Trish: No, he can swallow. He has all the skills required to eat and drink, he just won't. He'll eat small amounts of baby food, but that's all. Just go ahead and put everything in the tube. (Hoping to stop re-explaining.)

Nurse: What about something to drink after the surgery?

Trish: Well, we can offer him something, but I doubt he'll drink it. We will probably have to tube it.

Nurse: So he won't choke?

Trish: [looks around for candid camera]

Robbie practiced his cruising skills while we waited.

He was mesmerized by the mounted television.

Cartoons... on.. the... ceiling...

As it approached 11 am, the surgical team started preparing, so we had a little play time before the main event.

And a little snuggle time, too.

11:00, they're here to get him. I wish a little nervous, but Robbie thought it was great fun.

He was out of my arms for maybe 10 minutes. That's stretching it. They came to tell us he was done, everything had gone fine. The doctor said he has a LOT of very thick mucus in his ears. His left ear drum was also bowed in a bit indicating it had been a chronic condition. We were sad to hear that, but it wasn't unexpected. I don't think he'd been more than 10 days without an ear infection since August.

I went to the recovery room to see him and he was upset. They warned us that he would be very angry. They explained that they are out for such a short period of time that they have so much gas in their bodies they have a hard time coming out of it and they get very angry. They were not exaggerating.

Once they confirmed that his oxygen saturation was good, we went back to our room and were told that the next hour was "about keeping him safe." He was so angry that he was flailing, head-butting, kicking and pretty hysterical. I held him as long as I could, but eventually my arms just gave out. It was like wrestling a crocodile. David and I then took turns trying to soothe & contain him.

After about 45 minutes of wrestling, he was starting to lose a little steam, but was still very upset. Consider yourself warned if you watch the video. He's NOT happy. He's okay, not in any pain, but just really out of it.

Shortly after the video was taken, I decided we'd try to walk the halls. He'd spent part of the morning trying to crawl up and down the hall (and getting frustrated with me when I objected to his crawling on a heavily trafficked hallway.) Once we got to the hallway, he calmed down significantly. Distraction was our savior.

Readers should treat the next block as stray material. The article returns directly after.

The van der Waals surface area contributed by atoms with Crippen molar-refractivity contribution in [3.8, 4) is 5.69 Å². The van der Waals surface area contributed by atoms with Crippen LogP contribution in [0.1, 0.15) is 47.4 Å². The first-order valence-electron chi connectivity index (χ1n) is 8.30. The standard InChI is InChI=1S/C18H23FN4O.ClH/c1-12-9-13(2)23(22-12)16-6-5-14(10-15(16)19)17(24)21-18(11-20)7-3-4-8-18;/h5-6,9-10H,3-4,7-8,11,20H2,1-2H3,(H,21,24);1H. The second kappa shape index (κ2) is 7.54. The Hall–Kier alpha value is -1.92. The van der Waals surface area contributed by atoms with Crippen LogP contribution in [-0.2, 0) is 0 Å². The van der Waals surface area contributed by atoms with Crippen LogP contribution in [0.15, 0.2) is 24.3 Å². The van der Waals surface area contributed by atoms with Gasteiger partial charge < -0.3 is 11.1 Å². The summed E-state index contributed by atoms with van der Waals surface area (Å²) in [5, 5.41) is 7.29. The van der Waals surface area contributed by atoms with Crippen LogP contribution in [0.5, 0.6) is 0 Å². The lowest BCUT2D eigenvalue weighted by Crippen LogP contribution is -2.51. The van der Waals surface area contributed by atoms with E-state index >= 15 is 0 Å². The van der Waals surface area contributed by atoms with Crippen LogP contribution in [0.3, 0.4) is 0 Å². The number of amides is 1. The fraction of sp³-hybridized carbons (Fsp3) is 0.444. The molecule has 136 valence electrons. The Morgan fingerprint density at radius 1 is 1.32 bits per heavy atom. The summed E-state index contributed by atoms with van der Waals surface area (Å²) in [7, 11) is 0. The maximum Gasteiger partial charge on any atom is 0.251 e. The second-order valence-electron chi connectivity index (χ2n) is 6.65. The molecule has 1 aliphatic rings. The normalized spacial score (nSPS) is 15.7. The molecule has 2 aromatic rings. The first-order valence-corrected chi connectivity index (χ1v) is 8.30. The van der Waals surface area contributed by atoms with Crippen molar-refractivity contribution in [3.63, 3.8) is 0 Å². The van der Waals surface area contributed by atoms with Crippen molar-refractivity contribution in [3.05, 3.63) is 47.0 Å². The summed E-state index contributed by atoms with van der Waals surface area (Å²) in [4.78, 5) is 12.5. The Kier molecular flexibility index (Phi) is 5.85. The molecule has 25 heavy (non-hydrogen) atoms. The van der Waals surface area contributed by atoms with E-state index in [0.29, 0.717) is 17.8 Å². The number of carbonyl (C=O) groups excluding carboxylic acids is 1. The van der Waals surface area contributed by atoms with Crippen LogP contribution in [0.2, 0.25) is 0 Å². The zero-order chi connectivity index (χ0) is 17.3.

As we walked down towards the nurse's station, our nurse asked how he'd handled his liquids. I was a bit confused as no one had given him any fluids. She seemed confused (again) and asked if I wanted some juice or something. I said yes. She asked how I wanted it. In fear of repeating the earlier circular conversation, I asked for it in a sippy cup, figured I could at least try to moisten his lips a bit, then could pour into the tube if necessary.

She gave us 4 oz of apple juice and diluted it with a bit of water.

Back in the room, I passed Robbie to David. Robbie immediately started complaining again. I then dribbled a little bit of the juice into his mouth and he immediately stopped and licked his lips.

And this was the big surprise of the day. He seemed to like it. Keep in mind that Robbie hasn't willingly drank anything in nearly a year. We've been able to drip maybe a half oz of water or milk or juice into his mouth and get him to swallow it fairly regularly, but he is just tolerating our efforts, not participating in them. But this time, he seemed interested. I offered another dribble. He swallowed and when I pulled the sippy cup away, he reached for it. David and I both froze. Of course, I immediately offered it back. And he kept wanting more dribbles and more dribbles.

About 10 minutes later, he'd drank about an ounce and a half. I was overjoyed! But he wasn't done.

He just kept going. Eventually he actually started sucking on the sippy cup. I could hear gulping, see bubbles in the cup. My eyes welled up with tears. I didn't know he still knew how. The nurse came in and I exclaimed "He's drinking!" and she just stood and watched. She commented that he was doing well and I had the pleasure of replying "yes, like I said, he CAN drink. He just usually won't. I guess it just takes 12 hours of no food or drink, a bunch of gas and oxygen and screaming for an hour straight to get him to do it."

Thankfully, after I picked my jaw up off the floor, I realized I should record this for posterity, so I took a video and the above photo. (Pardon the other child screaming in the background. All of the kids were furious as they came out of surgery.)

In the end, he drank the whole cup. About 6 ounces over 20 minutes or so. If we tried to give him 6 ounces of liquid in his tube that quickly, he'd puke. But I guess since his body knew he was drinking it himself, it accepted it? I don't know, but it was amazing. When there was about 10cc left in the cup, he declared "done!" and pushed the cup away and wouldn't take it again.

At that point, he was happy as a clam and ready to go. We got him dressed and did our checkout stuff and off we went.

Waiting for Daddy to pick us up at the door.